May Reporting Roundup: Imaginary Increases Edition

It’s time once again for the monthly reporting roundup, where you can read my wry commentary about the news instead of subjecting yourself to boring rehashes of the NWMLS press release (or in addition to, if that’s what floats your boat).

To kick things off, here’s an excerpt from the NWMLS press release:

Housing Market Righting Itself as Buyers, Brokers Get Creative to Compete

Housing around Western Washington is on an upward trajectory, but inadequate inventory “in the right prices and locations” makes for a “very difficult market for purchasers and brokers,” according to an executive with one multi-office real estate company.

New figures from Northwest Multiple Listing Service show inventory increased in May compared to a year ago, but brokers say competition is keen. “Multiple offers and escalation clauses occur on a regular basis for properties that are extremely well priced and in great condition,” reports Dick Beeson, principal managing broker at RE/MAX Professionals in Tacoma.

Mike Gain, a former chairman of the Northwest MLS board of directors, also commented on the bidding wars. “We are experiencing more multiple offers than I have experienced in my 35 years of practicing real estate in this marketplace,” stated Gain, the president and CEO of Berkshire Hathaway HomeServices Northwest Real Estate.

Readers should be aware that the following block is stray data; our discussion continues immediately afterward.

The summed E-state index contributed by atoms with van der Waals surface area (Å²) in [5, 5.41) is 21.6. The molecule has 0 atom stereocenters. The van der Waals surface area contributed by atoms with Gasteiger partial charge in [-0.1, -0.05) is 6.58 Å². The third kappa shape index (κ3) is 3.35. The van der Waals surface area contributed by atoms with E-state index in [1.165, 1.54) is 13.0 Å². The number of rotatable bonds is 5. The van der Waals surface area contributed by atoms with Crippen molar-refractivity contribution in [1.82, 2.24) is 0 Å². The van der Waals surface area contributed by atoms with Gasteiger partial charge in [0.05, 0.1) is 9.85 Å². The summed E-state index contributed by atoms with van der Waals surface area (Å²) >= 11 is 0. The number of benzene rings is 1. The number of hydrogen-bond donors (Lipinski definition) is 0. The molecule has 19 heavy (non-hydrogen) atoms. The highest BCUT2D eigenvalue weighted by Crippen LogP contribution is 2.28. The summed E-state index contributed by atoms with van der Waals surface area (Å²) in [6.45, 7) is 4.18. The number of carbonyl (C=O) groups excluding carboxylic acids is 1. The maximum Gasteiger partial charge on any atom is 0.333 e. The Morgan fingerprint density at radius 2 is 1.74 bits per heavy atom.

There are definitely a lot listings that receive multiple offers, but the trend is actually cooling off compared to a year ago, with 62 percent of Seattle-area offers facing competition in March 2014 vs. 72 percent a year earlier.

[Windermere President OB] Jacobi said there’s also an increase in the number of cash buyers…

Also false. All-cash deals are also not really increasing. They shot up dramatically between 2007 and 2011, but have basically been flat since then.

Read on for my take on this month’s local news reports.

Seattle Times

Sanjay Bhatt: Home prices rise as fewer properties change hands

The median price of homes sold last month in King County was $442,250, almost 6 percent higher than a year ago.

But for the fifth consecutive month, sales activity is down annually: Almost 8 percent fewer homes sold in May than a year ago, even though the supply of for-sale homes grew by nearly 11 percent, according to figures published Wednesday by the Northwest Multiple Listing Service.

Sanjay must have had other priorities this week, as the Seattle Times article on this month’s data is unusually short and lightweight.

Seattle P-I

Aubrey Cohen: Seattle area had more houses for sale in May